Thursday, June 16, 2011

Declining Marginal Returns: U. S. Medical System

Continuing with our medical issues coverage, a nice (long) piece that discusses the current situation of U.S. medical practice.  I have only taken from the portion that shows some of the problems.  The author outlines some solutions.  I don't pretend to  know if his solutions are appropriate: to some degree they are more a scaling back of expectations than a solution.  But with the Baby Boom now retiring, it is going to be difficult to pay for their living expenses, little less increased medical costs.

How American medicine is destroying itself (ht Big Picture)
Daniel Callahan and Sherwin B. Nuland, The New Republic, 19 May 2011.

Average life expectancy...steadily increasing for many decades, now shows signs of leveling off. S. Jay Olshansky, a leading figure in longevity studies, has for some years expressed skepticism about the prospect of an indefinite increase in life expectancy. He calls his position a “realist” one, particularly in contending that it will be difficult to get the average beyond 85. He also writes that it is “biased” to assume that “only positive influences on health and longevity will persist and accelerate.” That view, he notes, encompasses a belief that science will surely keep moving on a forward track—a projection that is not necessarily true. Simply look at the “breakthroughs” that have been predicted for such scientific sure things as stem-cell technology and medical genetics—but have yet to be realized. These breakthroughs may eventually happen, but they are chancy bets. We have arrived at a moment, in short, where we are making little headway in defeating various kinds of diseases. Instead, our main achievements today consist of devising ways to marginally extend the lives of the very sick.
Then there are chronic diseases, now the scourge of industrialized nations. If the hope for eradication of infectious disease was misplaced, the hopes surrounding cures for chronic diseases are no less intoxicated. Think of the “war on cancer,” declared by Richard Nixon in 1971. Mortality rates for the great majority of cancers have fallen slowly over the decades, but we remain far from a cure. No one of any scientific stature even predicts a cure for heart disease or stroke. As for Alzheimer’s, not long before President Obama recently approved a fresh effort to find better treatments, a special panel of the NIH determined that essentially little progress has been made in recent years toward finding ways to delay the onset of major symptoms. And no one talks seriously of a near-term cure.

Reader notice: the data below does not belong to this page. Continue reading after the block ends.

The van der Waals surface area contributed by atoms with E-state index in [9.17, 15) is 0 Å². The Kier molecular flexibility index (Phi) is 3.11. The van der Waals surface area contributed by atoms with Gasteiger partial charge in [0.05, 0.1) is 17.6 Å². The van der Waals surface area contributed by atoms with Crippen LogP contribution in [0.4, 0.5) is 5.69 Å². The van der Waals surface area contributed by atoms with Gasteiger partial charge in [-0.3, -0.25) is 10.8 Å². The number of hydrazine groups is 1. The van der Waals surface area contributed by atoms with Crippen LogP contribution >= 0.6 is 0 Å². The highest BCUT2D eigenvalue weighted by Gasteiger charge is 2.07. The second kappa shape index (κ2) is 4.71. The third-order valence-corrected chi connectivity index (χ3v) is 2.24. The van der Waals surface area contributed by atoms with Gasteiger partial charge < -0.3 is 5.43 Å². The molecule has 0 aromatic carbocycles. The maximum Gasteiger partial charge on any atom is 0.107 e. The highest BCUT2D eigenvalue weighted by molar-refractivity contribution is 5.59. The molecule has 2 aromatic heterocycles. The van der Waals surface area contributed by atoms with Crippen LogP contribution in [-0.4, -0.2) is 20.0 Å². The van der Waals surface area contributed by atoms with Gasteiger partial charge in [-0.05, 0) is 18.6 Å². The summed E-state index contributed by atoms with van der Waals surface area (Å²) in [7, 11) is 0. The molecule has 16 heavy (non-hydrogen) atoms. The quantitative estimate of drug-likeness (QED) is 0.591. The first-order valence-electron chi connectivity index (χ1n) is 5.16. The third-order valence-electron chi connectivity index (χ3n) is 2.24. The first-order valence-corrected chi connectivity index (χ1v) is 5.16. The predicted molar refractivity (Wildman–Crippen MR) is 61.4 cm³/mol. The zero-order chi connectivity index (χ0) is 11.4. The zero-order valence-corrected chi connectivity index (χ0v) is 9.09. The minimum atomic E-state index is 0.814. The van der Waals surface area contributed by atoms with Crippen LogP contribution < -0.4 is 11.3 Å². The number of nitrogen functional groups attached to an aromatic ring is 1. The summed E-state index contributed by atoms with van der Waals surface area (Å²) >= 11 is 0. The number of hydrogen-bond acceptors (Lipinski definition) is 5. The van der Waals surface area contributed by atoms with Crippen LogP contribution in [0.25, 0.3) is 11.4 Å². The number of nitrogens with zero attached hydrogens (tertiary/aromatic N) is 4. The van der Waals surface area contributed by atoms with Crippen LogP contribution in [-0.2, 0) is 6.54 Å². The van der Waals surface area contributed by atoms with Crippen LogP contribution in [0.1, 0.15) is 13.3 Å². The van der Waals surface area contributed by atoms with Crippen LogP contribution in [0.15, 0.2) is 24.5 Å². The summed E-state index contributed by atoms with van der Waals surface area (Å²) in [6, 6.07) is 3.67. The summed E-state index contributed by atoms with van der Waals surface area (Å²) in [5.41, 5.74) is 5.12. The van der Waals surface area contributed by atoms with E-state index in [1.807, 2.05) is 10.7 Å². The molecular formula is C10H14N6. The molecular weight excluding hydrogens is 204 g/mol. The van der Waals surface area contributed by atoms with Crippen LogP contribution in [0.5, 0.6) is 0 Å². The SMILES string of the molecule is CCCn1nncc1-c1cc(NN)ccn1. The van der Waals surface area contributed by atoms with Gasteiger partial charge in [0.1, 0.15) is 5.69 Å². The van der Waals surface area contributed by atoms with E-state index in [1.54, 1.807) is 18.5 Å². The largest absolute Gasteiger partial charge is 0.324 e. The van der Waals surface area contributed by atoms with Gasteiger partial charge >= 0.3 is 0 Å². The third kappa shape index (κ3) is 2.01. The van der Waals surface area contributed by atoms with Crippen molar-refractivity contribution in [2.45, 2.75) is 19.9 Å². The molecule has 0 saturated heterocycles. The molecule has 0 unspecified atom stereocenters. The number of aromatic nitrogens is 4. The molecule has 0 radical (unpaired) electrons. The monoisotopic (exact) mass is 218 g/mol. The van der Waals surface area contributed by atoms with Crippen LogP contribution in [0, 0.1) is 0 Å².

In the war against disease, we have unwittingly created a kind of medicine that is barely affordable now and forbiddingly unaffordable in the long run. The Affordable Care Act might ease the burden, but it will not eliminate it. Ours is now a medicine that may doom most of us to an old age that will end badly: with our declining bodies falling apart as they always have but devilishly—and expensively—stretching out the suffering and decay. Can we conceptualize something better? Can we imagine a medicine that is more affordable—that brings our health care system’s current cost escalation, now in the range of 6 percent to 7 percent per year, down to 3 percent, which would place it in line with the annual rise in GDP? Can we imagine a system that is less ambitious but also more humane—that better handles the inevitable downward spiral of old age and helps us through a somewhat more limited life span as workers, citizens, and parents?

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